Jurgen Klopp: 'Sign' received from Liverpool fans in ticket price debate
Liverpool manager Jurgen Klopp says the club have received "the sign" from Saturday's supporters' walkout at Anfield and says compromise is needed in the debate over rising ticket prices.
About 10,000 Liverpool fans protested a new ticket pricing scheme for next season by walking out of the club's match on Saturday in the 77th minute.
The club have caused outrage with the cost of tickets for next season, with the most expensive matchday ticket rising to £77.
On Monday, Liverpool cancelled a planned Q&A session with chief executive Ian Ayre to discuss the matter.
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But Klopp said he wasn't concered the club's relationship with their supporters has been permanently damaged.
"I'm not worried, no," Klopp said. "There is always a reason for a situation like there was on Saturday. It was not a situation where one game you have 40,000, the next 39,000, the next 38,000, 37, 36 and so on. But it was a sign on Saturday and I think it was easy to understand. That is the good thing with signs. Now we have to talk about it. This club is a really big club that has faced a few difficult situations in the history of Liverpool FC.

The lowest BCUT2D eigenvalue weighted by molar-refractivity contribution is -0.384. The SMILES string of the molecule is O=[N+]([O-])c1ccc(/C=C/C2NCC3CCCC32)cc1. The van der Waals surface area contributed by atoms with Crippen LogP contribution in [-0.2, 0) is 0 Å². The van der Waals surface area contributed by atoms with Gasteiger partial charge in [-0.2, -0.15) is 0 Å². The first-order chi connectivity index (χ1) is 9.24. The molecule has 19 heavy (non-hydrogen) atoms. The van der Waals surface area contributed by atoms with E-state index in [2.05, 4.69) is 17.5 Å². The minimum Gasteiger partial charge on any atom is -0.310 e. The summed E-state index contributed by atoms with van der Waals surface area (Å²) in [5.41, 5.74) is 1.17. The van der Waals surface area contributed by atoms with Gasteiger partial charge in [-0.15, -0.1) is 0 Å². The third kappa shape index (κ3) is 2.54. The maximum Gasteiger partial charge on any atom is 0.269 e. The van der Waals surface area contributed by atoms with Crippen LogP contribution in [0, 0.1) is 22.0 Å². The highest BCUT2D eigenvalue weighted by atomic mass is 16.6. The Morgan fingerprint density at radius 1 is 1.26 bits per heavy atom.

"These other problems were bigger than the problem we have in this moment but supporters never ever lost their love of the club and that will not happen now. We have our job to do on the pitch which is easier to help people enjoy the game, we will try, and I know the owners are really interested in having a good relationship with our supporters. In the moment, we understood the sign, I think, and now we look for a solution."
Klopp said he understood the fans' anger but urged them to see both sides of the debate.
"The situation for the fans at this moment is not too easy," he said. "The situation in the table is not too easy and you have to think about other things that are not only about football. Our job is to make it easier for them to think about the positive side of football.
"We all love this game for different reasons, it is a great game to watch, a great game to play, all these things, but I don't think it is a strange time -- I think this is the situation throughout the whole world. We have to talk and find solutions that everybody wants."
However, Klopp did not agree that the walkout on any impact on his team wasting a two-goal lead and settling for a 2-2 draw with Sunderland.
"No, that is absolutely not allowed," he added. "I saw the reasons on the pitch and they had nothing to do with it. It was a completely different situation to what we spoke about a few months ago.
"In my position I have only a few words on this but we have to really think about it and to have talks. I know Ian Ayre has already had some talks but we are in contact and that is very important. We are really interested in finding a solution and that is how it should be.
"We should talk about this, with as much people as possible, and hopefully in the end find a solution that everyone can be satisfied with."